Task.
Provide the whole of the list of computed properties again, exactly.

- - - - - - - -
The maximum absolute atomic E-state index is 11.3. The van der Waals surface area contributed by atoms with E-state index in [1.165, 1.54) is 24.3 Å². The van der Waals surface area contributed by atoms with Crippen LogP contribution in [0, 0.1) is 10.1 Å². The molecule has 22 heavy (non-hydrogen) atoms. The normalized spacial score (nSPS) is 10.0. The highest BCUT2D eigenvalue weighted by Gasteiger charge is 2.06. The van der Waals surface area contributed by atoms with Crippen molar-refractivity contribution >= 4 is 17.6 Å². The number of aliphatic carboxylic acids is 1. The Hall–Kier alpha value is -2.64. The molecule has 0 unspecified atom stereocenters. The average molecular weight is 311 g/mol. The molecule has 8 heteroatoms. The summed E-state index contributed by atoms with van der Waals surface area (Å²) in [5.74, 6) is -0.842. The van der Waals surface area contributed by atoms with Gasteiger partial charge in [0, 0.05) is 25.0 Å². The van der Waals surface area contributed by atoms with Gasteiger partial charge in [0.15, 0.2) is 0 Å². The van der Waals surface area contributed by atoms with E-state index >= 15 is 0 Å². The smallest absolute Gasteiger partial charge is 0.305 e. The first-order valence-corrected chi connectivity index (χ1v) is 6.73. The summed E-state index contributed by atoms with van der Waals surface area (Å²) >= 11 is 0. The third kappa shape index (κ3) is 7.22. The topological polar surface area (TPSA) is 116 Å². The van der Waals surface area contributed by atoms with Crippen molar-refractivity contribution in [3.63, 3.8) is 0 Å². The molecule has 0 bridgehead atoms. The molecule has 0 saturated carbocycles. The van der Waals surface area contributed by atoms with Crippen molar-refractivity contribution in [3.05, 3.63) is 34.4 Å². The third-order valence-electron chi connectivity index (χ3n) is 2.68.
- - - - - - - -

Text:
The maximum absolute atomic E-state index is 11.3. The van der Waals surface area contributed by atoms with E-state index in [1.165, 1.54) is 24.3 Å². The van der Waals surface area contributed by atoms with Crippen LogP contribution in [0, 0.1) is 10.1 Å². The molecule has 22 heavy (non-hydrogen) atoms. The normalized spacial score (nSPS) is 10.0. The highest BCUT2D eigenvalue weighted by Gasteiger charge is 2.06. The van der Waals surface area contributed by atoms with Crippen molar-refractivity contribution >= 4 is 17.6 Å². The number of aliphatic carboxylic acids is 1. The Hall–Kier alpha value is -2.64. The molecule has 0 unspecified atom stereocenters. The average molecular weight is 311 g/mol. The molecule has 8 heteroatoms. The summed E-state index contributed by atoms with van der Waals surface area (Å²) in [5.74, 6) is -0.842. The van der Waals surface area contributed by atoms with Gasteiger partial charge in [0, 0.05) is 25.0 Å². The van der Waals surface area contributed by atoms with Gasteiger partial charge in [0.15, 0.2) is 0 Å². The van der Waals surface area contributed by atoms with E-state index >= 15 is 0 Å². The smallest absolute Gasteiger partial charge is 0.305 e. The first-order valence-corrected chi connectivity index (χ1v) is 6.73. The summed E-state index contributed by atoms with van der Waals surface area (Å²) >= 11 is 0. The third kappa shape index (κ3) is 7.22. The topological polar surface area (TPSA) is 116 Å². The van der Waals surface area contributed by atoms with Crippen molar-refractivity contribution in [3.63, 3.8) is 0 Å². The molecule has 0 bridgehead atoms. The molecule has 0 saturated carbocycles. The van der Waals surface area contributed by atoms with Crippen molar-refractivity contribution in [3.05, 3.63) is 34.4 Å². The third-order valence-electron chi connectivity index (χ3n) is 2.68.